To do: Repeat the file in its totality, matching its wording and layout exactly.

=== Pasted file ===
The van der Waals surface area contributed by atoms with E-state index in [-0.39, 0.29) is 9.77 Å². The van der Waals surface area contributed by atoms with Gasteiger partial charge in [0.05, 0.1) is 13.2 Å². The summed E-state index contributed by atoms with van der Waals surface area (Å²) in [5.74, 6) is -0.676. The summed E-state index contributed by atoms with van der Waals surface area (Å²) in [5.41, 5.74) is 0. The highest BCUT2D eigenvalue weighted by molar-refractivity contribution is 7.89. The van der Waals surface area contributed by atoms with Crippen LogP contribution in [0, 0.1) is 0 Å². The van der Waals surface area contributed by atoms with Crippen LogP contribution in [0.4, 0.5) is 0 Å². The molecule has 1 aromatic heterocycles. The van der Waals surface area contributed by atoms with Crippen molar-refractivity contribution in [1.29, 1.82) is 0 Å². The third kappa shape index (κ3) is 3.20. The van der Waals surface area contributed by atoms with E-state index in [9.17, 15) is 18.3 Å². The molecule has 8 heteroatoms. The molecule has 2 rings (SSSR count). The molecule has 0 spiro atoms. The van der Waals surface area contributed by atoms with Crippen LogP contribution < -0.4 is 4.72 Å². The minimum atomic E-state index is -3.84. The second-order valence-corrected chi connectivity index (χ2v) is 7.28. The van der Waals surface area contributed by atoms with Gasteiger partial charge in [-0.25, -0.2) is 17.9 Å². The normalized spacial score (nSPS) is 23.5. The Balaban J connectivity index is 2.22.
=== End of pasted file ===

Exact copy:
The van der Waals surface area contributed by atoms with E-state index in [-0.39, 0.29) is 9.77 Å². The van der Waals surface area contributed by atoms with Gasteiger partial charge in [0.05, 0.1) is 13.2 Å². The summed E-state index contributed by atoms with van der Waals surface area (Å²) in [5.74, 6) is -0.676. The summed E-state index contributed by atoms with van der Waals surface area (Å²) in [5.41, 5.74) is 0. The highest BCUT2D eigenvalue weighted by molar-refractivity contribution is 7.89. The van der Waals surface area contributed by atoms with Crippen LogP contribution in [0, 0.1) is 0 Å². The van der Waals surface area contributed by atoms with Crippen LogP contribution in [0.4, 0.5) is 0 Å². The molecule has 1 aromatic heterocycles. The van der Waals surface area contributed by atoms with Crippen molar-refractivity contribution in [1.29, 1.82) is 0 Å². The third kappa shape index (κ3) is 3.20. The van der Waals surface area contributed by atoms with E-state index in [9.17, 15) is 18.3 Å². The molecule has 8 heteroatoms. The molecule has 2 rings (SSSR count). The molecule has 0 spiro atoms. The van der Waals surface area contributed by atoms with Crippen LogP contribution < -0.4 is 4.72 Å². The minimum atomic E-state index is -3.84. The second-order valence-corrected chi connectivity index (χ2v) is 7.28. The van der Waals surface area contributed by atoms with Gasteiger partial charge in [-0.25, -0.2) is 17.9 Å². The normalized spacial score (nSPS) is 23.5. The Balaban J connectivity index is 2.22.